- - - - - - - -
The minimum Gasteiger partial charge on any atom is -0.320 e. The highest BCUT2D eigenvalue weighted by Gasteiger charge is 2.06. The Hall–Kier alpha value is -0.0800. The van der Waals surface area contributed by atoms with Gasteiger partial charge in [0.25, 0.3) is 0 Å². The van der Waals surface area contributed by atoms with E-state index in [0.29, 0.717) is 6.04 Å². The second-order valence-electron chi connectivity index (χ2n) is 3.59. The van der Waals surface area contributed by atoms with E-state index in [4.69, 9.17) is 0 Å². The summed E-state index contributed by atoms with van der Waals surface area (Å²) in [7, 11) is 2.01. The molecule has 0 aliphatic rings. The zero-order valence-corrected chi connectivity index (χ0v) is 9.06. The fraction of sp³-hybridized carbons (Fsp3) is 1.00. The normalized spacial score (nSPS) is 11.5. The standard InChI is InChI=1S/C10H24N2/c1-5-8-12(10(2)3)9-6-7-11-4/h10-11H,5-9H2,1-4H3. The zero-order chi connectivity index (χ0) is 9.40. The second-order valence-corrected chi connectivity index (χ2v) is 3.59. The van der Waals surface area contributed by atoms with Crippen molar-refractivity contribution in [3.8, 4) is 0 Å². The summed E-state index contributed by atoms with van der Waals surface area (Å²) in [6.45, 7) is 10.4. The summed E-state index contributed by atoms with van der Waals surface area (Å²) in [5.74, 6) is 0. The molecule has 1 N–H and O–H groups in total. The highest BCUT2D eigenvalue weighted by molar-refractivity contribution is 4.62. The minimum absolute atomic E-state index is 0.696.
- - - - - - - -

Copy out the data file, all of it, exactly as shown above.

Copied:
The minimum Gasteiger partial charge on any atom is -0.320 e. The highest BCUT2D eigenvalue weighted by Gasteiger charge is 2.06. The Hall–Kier alpha value is -0.0800. The van der Waals surface area contributed by atoms with Gasteiger partial charge in [0.25, 0.3) is 0 Å². The van der Waals surface area contributed by atoms with E-state index in [0.29, 0.717) is 6.04 Å². The second-order valence-electron chi connectivity index (χ2n) is 3.59. The van der Waals surface area contributed by atoms with E-state index in [4.69, 9.17) is 0 Å². The summed E-state index contributed by atoms with van der Waals surface area (Å²) in [7, 11) is 2.01. The molecule has 0 aliphatic rings. The zero-order valence-corrected chi connectivity index (χ0v) is 9.06. The fraction of sp³-hybridized carbons (Fsp3) is 1.00. The normalized spacial score (nSPS) is 11.5. The standard InChI is InChI=1S/C10H24N2/c1-5-8-12(10(2)3)9-6-7-11-4/h10-11H,5-9H2,1-4H3. The zero-order chi connectivity index (χ0) is 9.40. The second-order valence-corrected chi connectivity index (χ2v) is 3.59. The van der Waals surface area contributed by atoms with Crippen molar-refractivity contribution in [3.8, 4) is 0 Å². The summed E-state index contributed by atoms with van der Waals surface area (Å²) in [6.45, 7) is 10.4. The summed E-state index contributed by atoms with van der Waals surface area (Å²) in [5.74, 6) is 0. The molecule has 1 N–H and O–H groups in total. The highest BCUT2D eigenvalue weighted by molar-refractivity contribution is 4.62. The minimum absolute atomic E-state index is 0.696.